As science, history, literature, the arts, and public consciousness inch towards full acknowledgement, engagement, inclusion, and elevation of our presence, our personhood, our importance, and our centrality in the American experiment, this building will stand in tribute and truth. The gift is our ability to return to it, in reverence and expectation, to share that truth with our future generations.

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Black Art

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Warning: This is not your typical physician blogger post. But, as you’ve hopefully figured out by now, I’m not your typical physician blogger.

There have been but few times in my life when the power of the written word has changed me.

When words, so delicately crafted, approximate both the splendor and the obscenity of human experience, and the light can overcome the shadows. When I was liberated because they spoke it so.

Those are sacred moments between me and Langston Hughes, W.E.B. DuBois, Zora Neale Hurston, James Baldwin, Maya Angelou, and Amiri Baraka.

When I read Amiri Baraka’s Black Art I was a sophomore in college and about 19 years old. I was living in a world dominated by the images, opinions, and interests of white people and trying to figure out what it meant to be a brown girl like me. He said:

Poems are bullshit unless they are teeth…

We want “poems that kill.” Assassin poems,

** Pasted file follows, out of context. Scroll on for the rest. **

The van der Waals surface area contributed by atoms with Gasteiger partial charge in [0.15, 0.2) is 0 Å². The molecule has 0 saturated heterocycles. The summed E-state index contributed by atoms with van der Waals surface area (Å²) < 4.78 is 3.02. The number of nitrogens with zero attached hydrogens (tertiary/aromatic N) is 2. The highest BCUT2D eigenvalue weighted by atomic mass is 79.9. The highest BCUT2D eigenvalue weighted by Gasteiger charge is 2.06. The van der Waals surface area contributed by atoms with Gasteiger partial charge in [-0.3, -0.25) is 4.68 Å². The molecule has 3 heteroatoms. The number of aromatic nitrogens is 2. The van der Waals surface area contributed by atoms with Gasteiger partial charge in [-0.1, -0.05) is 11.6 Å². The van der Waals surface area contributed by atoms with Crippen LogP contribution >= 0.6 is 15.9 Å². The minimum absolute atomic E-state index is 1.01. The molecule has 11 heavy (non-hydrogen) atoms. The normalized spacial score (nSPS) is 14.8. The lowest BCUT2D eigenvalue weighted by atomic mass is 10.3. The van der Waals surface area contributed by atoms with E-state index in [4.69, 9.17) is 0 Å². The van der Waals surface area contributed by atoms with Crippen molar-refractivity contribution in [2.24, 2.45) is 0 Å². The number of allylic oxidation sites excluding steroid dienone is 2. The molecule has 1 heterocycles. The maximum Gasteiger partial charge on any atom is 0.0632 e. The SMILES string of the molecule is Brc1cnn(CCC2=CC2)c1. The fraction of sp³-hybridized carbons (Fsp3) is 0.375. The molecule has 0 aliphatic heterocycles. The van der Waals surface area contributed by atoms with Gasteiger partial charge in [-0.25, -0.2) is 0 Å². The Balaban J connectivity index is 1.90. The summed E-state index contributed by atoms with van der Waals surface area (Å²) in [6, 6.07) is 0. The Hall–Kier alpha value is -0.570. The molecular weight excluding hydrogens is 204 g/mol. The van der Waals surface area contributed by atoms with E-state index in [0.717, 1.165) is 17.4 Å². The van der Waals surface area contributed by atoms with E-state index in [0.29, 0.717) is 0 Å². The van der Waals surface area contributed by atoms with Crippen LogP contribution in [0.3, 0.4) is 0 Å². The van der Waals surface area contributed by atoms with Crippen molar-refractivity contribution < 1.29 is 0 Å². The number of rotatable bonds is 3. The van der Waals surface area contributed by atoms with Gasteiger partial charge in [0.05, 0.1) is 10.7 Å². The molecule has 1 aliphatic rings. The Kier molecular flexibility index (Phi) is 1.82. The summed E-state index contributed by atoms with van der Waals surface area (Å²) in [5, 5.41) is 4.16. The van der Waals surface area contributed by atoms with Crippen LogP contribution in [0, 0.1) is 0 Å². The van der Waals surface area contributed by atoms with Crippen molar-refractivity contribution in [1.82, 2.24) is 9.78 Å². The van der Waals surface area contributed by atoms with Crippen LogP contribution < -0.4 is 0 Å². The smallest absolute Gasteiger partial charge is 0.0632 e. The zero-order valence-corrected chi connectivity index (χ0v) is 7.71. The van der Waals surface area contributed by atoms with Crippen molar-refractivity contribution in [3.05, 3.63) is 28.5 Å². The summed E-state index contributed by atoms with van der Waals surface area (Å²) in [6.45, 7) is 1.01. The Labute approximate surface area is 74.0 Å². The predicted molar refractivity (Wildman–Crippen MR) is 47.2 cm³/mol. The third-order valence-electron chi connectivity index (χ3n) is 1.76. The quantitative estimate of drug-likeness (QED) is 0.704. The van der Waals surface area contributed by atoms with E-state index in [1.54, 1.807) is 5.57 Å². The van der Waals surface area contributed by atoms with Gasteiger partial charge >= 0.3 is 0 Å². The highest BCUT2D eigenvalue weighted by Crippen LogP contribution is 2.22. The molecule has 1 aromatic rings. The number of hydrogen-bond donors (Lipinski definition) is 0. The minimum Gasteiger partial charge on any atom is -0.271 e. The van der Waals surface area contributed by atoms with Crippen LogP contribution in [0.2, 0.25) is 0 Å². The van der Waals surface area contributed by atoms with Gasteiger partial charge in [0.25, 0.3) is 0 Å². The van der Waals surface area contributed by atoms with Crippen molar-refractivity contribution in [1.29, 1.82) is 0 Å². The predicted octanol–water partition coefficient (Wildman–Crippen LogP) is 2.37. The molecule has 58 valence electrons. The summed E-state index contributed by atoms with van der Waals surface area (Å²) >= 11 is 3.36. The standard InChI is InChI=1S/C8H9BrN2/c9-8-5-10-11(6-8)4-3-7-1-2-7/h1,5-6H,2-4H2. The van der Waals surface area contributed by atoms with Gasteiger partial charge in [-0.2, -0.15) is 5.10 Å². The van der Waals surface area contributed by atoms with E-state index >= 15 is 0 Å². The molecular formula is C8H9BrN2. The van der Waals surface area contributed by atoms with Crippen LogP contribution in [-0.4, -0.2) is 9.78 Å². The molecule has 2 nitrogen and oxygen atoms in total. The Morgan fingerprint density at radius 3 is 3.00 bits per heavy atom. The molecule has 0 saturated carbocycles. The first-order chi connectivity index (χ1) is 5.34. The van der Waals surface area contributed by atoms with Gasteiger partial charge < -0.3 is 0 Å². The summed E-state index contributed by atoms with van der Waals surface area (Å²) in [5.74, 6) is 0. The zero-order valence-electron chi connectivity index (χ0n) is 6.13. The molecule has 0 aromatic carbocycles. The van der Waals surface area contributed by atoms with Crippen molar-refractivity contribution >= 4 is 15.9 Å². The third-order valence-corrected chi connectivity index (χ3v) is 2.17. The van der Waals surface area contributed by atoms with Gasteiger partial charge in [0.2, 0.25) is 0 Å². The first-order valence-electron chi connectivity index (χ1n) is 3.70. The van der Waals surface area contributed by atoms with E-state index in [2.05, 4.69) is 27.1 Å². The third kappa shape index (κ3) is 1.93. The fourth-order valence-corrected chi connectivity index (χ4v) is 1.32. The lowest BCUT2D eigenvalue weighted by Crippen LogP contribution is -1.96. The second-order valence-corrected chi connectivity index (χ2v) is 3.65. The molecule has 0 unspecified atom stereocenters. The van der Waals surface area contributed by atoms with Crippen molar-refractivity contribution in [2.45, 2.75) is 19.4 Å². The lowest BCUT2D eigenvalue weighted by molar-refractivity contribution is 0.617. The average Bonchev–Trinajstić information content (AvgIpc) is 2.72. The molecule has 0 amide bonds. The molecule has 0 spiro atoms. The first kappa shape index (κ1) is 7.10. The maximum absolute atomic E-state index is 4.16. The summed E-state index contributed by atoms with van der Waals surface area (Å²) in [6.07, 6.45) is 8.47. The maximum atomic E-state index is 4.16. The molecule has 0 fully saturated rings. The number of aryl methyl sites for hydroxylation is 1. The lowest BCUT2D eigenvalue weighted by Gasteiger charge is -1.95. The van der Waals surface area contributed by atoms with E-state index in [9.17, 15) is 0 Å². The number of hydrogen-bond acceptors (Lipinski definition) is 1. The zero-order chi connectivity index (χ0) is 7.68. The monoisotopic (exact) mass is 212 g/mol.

Poems that shoot guns…

Clean out the world for virtue and love,

Let there be no love poems written

until love can exist freely and

cleanly. Let Black People understand

that they are the lovers and the sons

of lovers and warriors and sons

of warriors Are poems & poets &

all the loveliness here in the world.

We want a black poem. And a

Black World.

Let the world be a Black Poem

And Let All Black People Speak This Poem

Silently

or LOUD

What a thought.

What if blackness was the perspective from which all other experiences are compared?

What does it mean to conceptualize blackness beyond a race card or a problem or a conversation about affirmative action, inner city violence, or health disparities?

Is it possible that black people could be “all the loveliness here in the world?”

If it is possible, then how can I embody that pride effortlessly or “say it loud?” Both, of course, being equally acceptable.

Historically, this poem framed a time of anger and unrest at the centuries of injustice suffered by black people in America. It was the 60s. It was the beginning of the movement for civil rights. It was the birth of the Black Arts Movement, the contribution of black artists, writers, philosophers, and activists to not only chronicle the emotion and the intentionality of the movement, but take the greatest weapon at their disposal – the written word – and BE the movement.

Amiri Baraka was the movement. He was bold. He was fiery. He was unabashedly committed to re-claiming blackness and the beauty it embodies. As a young black woman who found my passion for social justice in medicine through the ethnic pride I discovered in college, I can only hope my writing will do justice to the beauty of the people I seek to serve. For the overlooked, vulnerable, and marginalized among us, thank you Amiri Baraka for fiercely embracing our power and showing us how to live in the beauty in us all.

RIP.